Solve for unknown matrix

  • #1
I have an equation as follows:

A*Q*B=C
Here A is 2X4 known matrix
Q is a 4X4 unknown matrix
B is a 4X2 known matrix
C is a 2X2 known matrix
How can I solve for unknown matrix Q;
 

Answers and Replies

  • #2
D H
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You have 4 equations in 16 unknowns. Whatever Q you find will not be unique. Decompose A and B via singular value decomposition to find the pseudoinverses of A and B.
 
  • #3
HallsofIvy
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Or, treating it purely as a matrix problem, multiply on the right on both sides of the equation by B-1 and on the left by A-1, assuming those inverses exist:

A-1*A*Q*B*B-1= A-1CB-1
Q= A-1CB-1

Of course, if either A or B does not have an inverse, there may be no solution or there may be an infinite number of solutions.
 
  • #4
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Er, B and A are not square matrices, so they do not have inverses, no?
 
  • #5
HallsofIvy
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I really need to learn to read these posts! Of course, they might have "generalized inverses" in which case the same comments apply.
 
  • #6
radou
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I really need to learn to read these posts! Of course, they might have "generalized inverses" in which case the same comments apply.

Just curious, how would these look like?
 
  • #7
D H
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One way to form the pseudoinverse (the Moore-Penrose psuedoinverse) of a matrix A is to decompose the matrix into a form [tex]A=UVW^T[/tex] where U and W are orthonormal matrices and V is a diagonal matrix. (This is the singular value decomposition of the matrix.) Form the pseudoinverse [tex]V^\dagger[/tex] of [tex]V[/tex] by taking the inverse of each non-zero element of [tex]V[/tex]. Then the pseudoinverse of [tex]A[/tex] is [tex]A^{\dagger}=WV^{\dagger}U^T[/tex]. Note that the pseudoinverse is the inverse if A is not singular.
 
  • #8
thanx all for the suggestions
 
  • #9
Unlike in case of square matrix, in case of rectangular matrix inv(A)*A is not equal to A*inv(A). If we find the pseudoinverse of A then A*inv(A)=identity matrix but inv(A)*A does not yield identity matrix. Hence, I am not able to understand how the suggested solution given below would work?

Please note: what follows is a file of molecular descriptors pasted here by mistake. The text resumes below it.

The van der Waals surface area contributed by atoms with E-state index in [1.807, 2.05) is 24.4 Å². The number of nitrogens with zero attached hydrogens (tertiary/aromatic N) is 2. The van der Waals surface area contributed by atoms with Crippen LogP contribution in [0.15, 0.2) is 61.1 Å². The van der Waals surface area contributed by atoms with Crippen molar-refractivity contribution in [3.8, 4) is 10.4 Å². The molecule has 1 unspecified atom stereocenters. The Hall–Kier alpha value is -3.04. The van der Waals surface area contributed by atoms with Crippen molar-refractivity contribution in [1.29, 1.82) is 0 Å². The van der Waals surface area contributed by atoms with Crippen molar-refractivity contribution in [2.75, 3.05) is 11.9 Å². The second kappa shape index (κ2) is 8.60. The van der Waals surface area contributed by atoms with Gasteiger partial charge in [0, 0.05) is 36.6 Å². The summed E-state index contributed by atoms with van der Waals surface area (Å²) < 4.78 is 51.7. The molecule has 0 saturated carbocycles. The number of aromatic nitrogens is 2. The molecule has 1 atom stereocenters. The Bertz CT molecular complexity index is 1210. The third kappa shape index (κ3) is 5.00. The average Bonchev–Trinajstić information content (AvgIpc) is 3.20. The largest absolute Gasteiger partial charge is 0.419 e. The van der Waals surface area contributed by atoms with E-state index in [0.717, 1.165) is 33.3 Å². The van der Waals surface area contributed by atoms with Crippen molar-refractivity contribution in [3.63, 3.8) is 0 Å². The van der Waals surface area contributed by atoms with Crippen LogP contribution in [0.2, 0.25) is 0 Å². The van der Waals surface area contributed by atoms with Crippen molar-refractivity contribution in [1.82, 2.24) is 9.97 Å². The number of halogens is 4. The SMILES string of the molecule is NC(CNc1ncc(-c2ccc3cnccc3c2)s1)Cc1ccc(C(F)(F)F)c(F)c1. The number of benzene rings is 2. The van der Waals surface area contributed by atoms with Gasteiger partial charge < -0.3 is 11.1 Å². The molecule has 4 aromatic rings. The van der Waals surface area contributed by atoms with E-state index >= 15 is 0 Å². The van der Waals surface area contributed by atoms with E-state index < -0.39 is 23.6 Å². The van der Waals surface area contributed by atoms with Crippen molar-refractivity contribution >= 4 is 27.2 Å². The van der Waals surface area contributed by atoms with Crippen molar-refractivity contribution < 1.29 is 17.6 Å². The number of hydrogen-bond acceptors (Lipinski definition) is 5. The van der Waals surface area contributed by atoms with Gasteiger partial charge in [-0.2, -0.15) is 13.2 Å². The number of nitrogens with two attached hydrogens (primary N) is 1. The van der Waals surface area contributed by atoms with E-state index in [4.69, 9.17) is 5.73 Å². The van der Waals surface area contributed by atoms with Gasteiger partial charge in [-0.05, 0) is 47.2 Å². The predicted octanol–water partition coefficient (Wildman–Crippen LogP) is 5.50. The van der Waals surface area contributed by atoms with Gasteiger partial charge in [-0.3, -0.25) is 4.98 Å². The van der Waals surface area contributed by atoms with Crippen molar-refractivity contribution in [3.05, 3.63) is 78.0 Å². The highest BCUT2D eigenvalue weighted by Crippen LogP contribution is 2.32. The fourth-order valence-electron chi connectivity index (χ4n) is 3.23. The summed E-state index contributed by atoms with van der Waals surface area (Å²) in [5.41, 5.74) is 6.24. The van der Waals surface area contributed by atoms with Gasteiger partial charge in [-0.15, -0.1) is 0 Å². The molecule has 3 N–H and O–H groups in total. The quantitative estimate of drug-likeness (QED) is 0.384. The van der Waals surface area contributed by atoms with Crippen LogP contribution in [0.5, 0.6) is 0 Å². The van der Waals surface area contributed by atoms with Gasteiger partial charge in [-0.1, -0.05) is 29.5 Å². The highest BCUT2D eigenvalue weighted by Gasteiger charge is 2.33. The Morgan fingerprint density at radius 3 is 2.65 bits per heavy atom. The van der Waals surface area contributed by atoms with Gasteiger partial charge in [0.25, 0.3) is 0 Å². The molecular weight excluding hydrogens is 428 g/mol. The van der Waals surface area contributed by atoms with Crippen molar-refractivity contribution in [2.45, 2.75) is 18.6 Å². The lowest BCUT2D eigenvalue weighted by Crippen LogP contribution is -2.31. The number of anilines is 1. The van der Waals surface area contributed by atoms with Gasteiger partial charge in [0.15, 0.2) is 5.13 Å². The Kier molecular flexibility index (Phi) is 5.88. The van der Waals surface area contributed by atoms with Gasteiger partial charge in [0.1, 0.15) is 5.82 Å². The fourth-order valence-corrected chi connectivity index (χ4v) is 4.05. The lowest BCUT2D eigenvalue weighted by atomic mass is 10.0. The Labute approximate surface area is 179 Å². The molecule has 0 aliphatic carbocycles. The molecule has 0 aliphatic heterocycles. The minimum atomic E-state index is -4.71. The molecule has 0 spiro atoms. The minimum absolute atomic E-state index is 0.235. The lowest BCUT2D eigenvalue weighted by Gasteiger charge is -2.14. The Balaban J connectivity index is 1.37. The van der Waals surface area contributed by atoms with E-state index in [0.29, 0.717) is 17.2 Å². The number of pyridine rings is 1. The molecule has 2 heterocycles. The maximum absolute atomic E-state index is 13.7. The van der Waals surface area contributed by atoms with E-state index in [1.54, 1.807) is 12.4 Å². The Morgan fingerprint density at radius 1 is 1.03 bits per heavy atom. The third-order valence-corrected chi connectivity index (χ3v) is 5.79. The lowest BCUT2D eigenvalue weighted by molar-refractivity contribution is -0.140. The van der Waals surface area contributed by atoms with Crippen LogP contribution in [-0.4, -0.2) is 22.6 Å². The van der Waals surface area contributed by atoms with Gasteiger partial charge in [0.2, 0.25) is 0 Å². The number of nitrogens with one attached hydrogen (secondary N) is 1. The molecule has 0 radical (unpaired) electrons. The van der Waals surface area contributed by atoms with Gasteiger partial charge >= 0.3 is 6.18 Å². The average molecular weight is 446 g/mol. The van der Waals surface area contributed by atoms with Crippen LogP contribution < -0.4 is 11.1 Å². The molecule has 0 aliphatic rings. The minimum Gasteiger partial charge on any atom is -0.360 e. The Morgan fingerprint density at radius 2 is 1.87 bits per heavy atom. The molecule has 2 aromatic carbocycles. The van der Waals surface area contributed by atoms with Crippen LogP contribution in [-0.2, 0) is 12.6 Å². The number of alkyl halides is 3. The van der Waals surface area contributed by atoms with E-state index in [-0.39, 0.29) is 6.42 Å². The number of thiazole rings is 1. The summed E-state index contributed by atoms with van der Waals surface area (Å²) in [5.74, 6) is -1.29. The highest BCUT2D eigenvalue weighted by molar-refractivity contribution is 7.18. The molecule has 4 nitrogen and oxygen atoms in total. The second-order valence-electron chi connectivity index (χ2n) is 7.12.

Inv(A)*A*Q*B*inv(B)=iinv(A)*C*inv(B)=Q
 
  • #10
If i have a unknown 4*4 matrix A
and i have an equation like AQA(dagger)=block diagnol matrix
all the matrices are 4*4
how can i evaluate 16 unknowns from these 16 equations using mathematica,as terms involved are much complicated.
 
  • #11
hotvette
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I have an equation as follows:

A*Q*B=C
Here A is 2X4 known matrix
Q is a 4X4 unknown matrix
B is a 4X2 known matrix
C is a 2X2 known matrix
How can I solve for unknown matrix Q;

This problem can be treated as a succession of two under determined problems that can be solved for least norm solutions. If you let Z = QB, the result is AZ=C, which can be solved as a mininum norm problem using QR factorization. If AT is decomposed into QR (not the same Q as the original problem), Z can be solved as follows:

Solve RTy = C for y. Then Z = Qy ==> least norm solution

You then have QB = Z. Taking transpose of both sides, you get BTQT=ZT which can be solved for QT in exactly the same fashion. It does work. I tried it on a made up problem. The solution isn't unique, there are multiple possible values for Q, but the above does give you a way to find a solution.
 
  • #12
hotvette
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I think my last reply was too convoluted. Simply put, if Ax=b is an underdetermined system (where A has more columns than rows), it is easy to show that the minimum norm solution (assuming AAT isn't singular) is:

xmin norm = AT(AAT)-1b
 
Last edited:
  • #13
D H
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That works. That is a special case of the Moore-Penrose psuedoinverse cited in post #7.
 

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